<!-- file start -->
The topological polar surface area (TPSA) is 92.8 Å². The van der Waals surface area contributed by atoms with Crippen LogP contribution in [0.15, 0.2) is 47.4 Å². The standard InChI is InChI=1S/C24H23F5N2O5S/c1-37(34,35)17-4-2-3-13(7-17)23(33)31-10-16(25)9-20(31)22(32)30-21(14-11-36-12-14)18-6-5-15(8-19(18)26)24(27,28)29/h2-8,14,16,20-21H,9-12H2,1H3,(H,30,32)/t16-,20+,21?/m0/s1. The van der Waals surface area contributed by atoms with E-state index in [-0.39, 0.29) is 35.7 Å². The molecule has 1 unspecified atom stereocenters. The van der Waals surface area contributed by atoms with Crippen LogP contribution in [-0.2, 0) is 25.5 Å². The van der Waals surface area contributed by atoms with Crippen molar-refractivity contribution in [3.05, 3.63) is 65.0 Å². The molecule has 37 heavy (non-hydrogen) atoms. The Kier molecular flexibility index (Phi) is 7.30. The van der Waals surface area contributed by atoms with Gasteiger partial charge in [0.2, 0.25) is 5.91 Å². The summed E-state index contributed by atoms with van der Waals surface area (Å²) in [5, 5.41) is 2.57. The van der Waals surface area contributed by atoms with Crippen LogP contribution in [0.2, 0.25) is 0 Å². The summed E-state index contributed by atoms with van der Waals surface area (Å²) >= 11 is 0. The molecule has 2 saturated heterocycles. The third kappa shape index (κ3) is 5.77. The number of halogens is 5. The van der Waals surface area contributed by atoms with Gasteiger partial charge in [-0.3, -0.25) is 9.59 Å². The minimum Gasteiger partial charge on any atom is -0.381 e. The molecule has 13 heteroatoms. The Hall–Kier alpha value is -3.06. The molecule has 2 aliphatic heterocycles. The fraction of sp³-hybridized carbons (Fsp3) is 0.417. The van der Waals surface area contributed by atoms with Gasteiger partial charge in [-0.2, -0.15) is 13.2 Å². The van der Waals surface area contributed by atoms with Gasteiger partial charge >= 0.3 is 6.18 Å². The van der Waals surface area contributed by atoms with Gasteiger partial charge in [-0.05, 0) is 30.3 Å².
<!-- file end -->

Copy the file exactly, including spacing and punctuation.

The topological polar surface area (TPSA) is 92.8 Å². The van der Waals surface area contributed by atoms with Crippen LogP contribution in [0.15, 0.2) is 47.4 Å². The standard InChI is InChI=1S/C24H23F5N2O5S/c1-37(34,35)17-4-2-3-13(7-17)23(33)31-10-16(25)9-20(31)22(32)30-21(14-11-36-12-14)18-6-5-15(8-19(18)26)24(27,28)29/h2-8,14,16,20-21H,9-12H2,1H3,(H,30,32)/t16-,20+,21?/m0/s1. The van der Waals surface area contributed by atoms with E-state index in [-0.39, 0.29) is 35.7 Å². The molecule has 1 unspecified atom stereocenters. The van der Waals surface area contributed by atoms with Crippen LogP contribution in [-0.2, 0) is 25.5 Å². The van der Waals surface area contributed by atoms with Crippen molar-refractivity contribution in [3.05, 3.63) is 65.0 Å². The molecule has 37 heavy (non-hydrogen) atoms. The Kier molecular flexibility index (Phi) is 7.30. The van der Waals surface area contributed by atoms with Gasteiger partial charge in [0.2, 0.25) is 5.91 Å². The summed E-state index contributed by atoms with van der Waals surface area (Å²) in [5, 5.41) is 2.57. The van der Waals surface area contributed by atoms with Crippen LogP contribution in [0.2, 0.25) is 0 Å². The summed E-state index contributed by atoms with van der Waals surface area (Å²) >= 11 is 0. The molecule has 2 saturated heterocycles. The third kappa shape index (κ3) is 5.77. The number of halogens is 5. The van der Waals surface area contributed by atoms with Gasteiger partial charge in [-0.3, -0.25) is 9.59 Å². The minimum Gasteiger partial charge on any atom is -0.381 e. The molecule has 13 heteroatoms. The Hall–Kier alpha value is -3.06. The molecule has 2 aliphatic heterocycles. The fraction of sp³-hybridized carbons (Fsp3) is 0.417. The van der Waals surface area contributed by atoms with Gasteiger partial charge in [-0.2, -0.15) is 13.2 Å². The van der Waals surface area contributed by atoms with Gasteiger partial charge >= 0.3 is 6.18 Å². The van der Waals surface area contributed by atoms with Gasteiger partial charge in [-0.05, 0) is 30.3 Å².